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Grades 6 - 8


Students will see how the brain and central nervous system relate to their everyday lives. They will also learn that they employ four types of memory to carry out various tasks. In addition, students will learn how to measure their reaction times and get a chance to practice this skill.
ITV Series
Bill Nye, The Science Guy: The Brain
Learning Objectives
Students will be able to:
Per class:
Per Student:

Pre-Viewing Activities
Teacher: "Students, I want you to raise your left hands." (students raise hands)

Teacher: "Now I'd like you to put your hands down and stand up right beside your chairs." (students stand up)

Teacher: "Have a seat, please. Raise your hand if you can tell me who the president of the United States is." (solicit Bill Clinton as a response)

Teacher: "I've just asked you to do three different activities. How were you able to do all of those things?" (by using our brains)
Focus Viewing
Teacher: "We're going to see a video segment on the brain. As we watch, look for information on how the brain sends electrical signals through the body. When you hear the answer, write it on your piece of notebook paper."

Viewing Activities
BEGIN video when Bill Nye says, "The brain is a group of special cells..." (about 2 to three minutes into the video)

PAUSE video when Bill says, "That's what happens whenever you move or think."

Teacher: "How does the brain send electrical signals through the body?" (through the central nervous system) Write central nervous system on the board.

Explain that: The central nervous system is composed of the brain and spinal cord. -The brain processes information sent through the spinal cord. -The brain also sends out responses through the spinal cord.

Teacher: "On your sheet of unlined paper, draw a picture of a tree." (allow time for students to draw their pictures using the crayons or markers you provide.)

Teacher: "Now you're going to watch Bill Nye draw a picture of a tree. On the back of your picture, write down the steps that he goes through as he draws the tree."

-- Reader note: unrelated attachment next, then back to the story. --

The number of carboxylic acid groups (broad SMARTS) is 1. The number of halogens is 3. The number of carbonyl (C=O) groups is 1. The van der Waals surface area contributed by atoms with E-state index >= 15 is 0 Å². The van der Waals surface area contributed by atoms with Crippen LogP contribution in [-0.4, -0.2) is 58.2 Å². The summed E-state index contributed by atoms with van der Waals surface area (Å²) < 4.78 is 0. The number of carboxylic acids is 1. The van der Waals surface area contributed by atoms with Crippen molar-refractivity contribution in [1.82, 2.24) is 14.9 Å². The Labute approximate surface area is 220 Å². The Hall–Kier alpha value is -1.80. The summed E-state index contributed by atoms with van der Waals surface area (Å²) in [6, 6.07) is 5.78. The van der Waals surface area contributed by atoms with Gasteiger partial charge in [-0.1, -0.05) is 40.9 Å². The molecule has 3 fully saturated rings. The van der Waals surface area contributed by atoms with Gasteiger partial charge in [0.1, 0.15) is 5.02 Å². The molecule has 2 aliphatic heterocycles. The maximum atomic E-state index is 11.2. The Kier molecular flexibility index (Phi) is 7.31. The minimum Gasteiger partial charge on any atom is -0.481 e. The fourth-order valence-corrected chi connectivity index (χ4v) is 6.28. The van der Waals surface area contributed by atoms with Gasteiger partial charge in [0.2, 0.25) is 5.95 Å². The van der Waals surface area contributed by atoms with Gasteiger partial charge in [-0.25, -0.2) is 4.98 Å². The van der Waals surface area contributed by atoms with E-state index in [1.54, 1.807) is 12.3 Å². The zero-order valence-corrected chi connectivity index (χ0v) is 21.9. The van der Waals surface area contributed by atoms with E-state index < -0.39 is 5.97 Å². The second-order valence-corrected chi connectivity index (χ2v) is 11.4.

RESUME video where Bill says, "So let's say that you ask me to paint a picture of a tree." (do not fast forward.)

PAUSE video when Bill Nye says, "It's wild!" the second time and the painting falls.

Teacher: "What steps did Bill have to go through to paint a picture of a tree?" (understand he was being asked to paint a tree, remember what a tree looks like, and his brain used the central nervous system to make his hand paint a tree)

Teacher: "What steps did you go through to draw a picture of a tree?" (repeat same steps)

Teacher: "You have four types of memory. Listen during the next video segment for the four types. Write them down on your sheet of notebook paper."

FAST FORWARD video until the car crashes.

RESUME video when Bill says, "There was something I was going to say..."

PAUSE video after Bill says, "Can you remember all of that?"

Teacher: "What are the four types of memory?" (short-term, long-term, ancestral, and eidetic) Record answers on board as students identify them. You may wish to review what each type of memory is used for: (1) short-term: remembering information for just a short length of time (2) long-term: storing pieces of information for a long time (3) ancestral: instinctual behavior (4) eidetic: visual, "photographic" memory

Teacher: "Some people seem to have better memories than others. Also, some people react faster than others. Watch the next segment to see how your brain's reaction time can be measured."

REWIND video to the beginning of "Nifty Home Entertainment" section with the girl and boy.

RESUME video.

STOP video after the girl says, "Stop. Never Mind."
Post-Viewing Activities
Teacher: "How did the two students measure their reaction times?" (by dropping a ruler between their fingers and measuring the distance the ruler traveled before they could catch it)

Teacher: "Now you will get a chance to measure your own reaction times. Each of you should have a ruler at your desk. Choose a partner, and take a few minutes to practice the technique you just saw on the video." (allow students time to practice.)

Teacher: "Each person needs to have three "real" trials at catching the ruler. Take turns dropping and catching it. Record your measurements on your notebook paper. Average your three trials to get one reaction time measurement." (again, allow time for students to do this.)

Teacher: "Now, average your reaction time with your partner's." Collect group measurements and post them on the board. Direct the class to make a graph of the data using the graph paper provided. Either do this as a class, in pairs, or individually (depending on their ability level.)

NOTES: (1) Depending on the number of students in the class, it may not be necessary to average each student's reaction time with a partner's. (2) "Reaction time" is a term used in the video by Bill Nye. However, the measurements being taken are in units of length--not time. You may wish to discuss this with your students.

Teacher: Review the function of the spinal cord and the four types of memory (short-term, long-term, ancestral, and eidetic) with your students.
Action Plan
Language Arts:
Have students do a creative writing assignment of what it would be like to have a "super" brain that was faster than anyone else's.

Social Studies:
Research the beliefs of various cultures regarding the brain. Give oral or written reports.

Have students measure their reaction times (using the ruler method) at various times during the day. Take three readings at each time, and average the trails. Graph the results.

Life Science:
Research a scientist who did work on the brain and write a report.

Master Teacher: Susan Dixon

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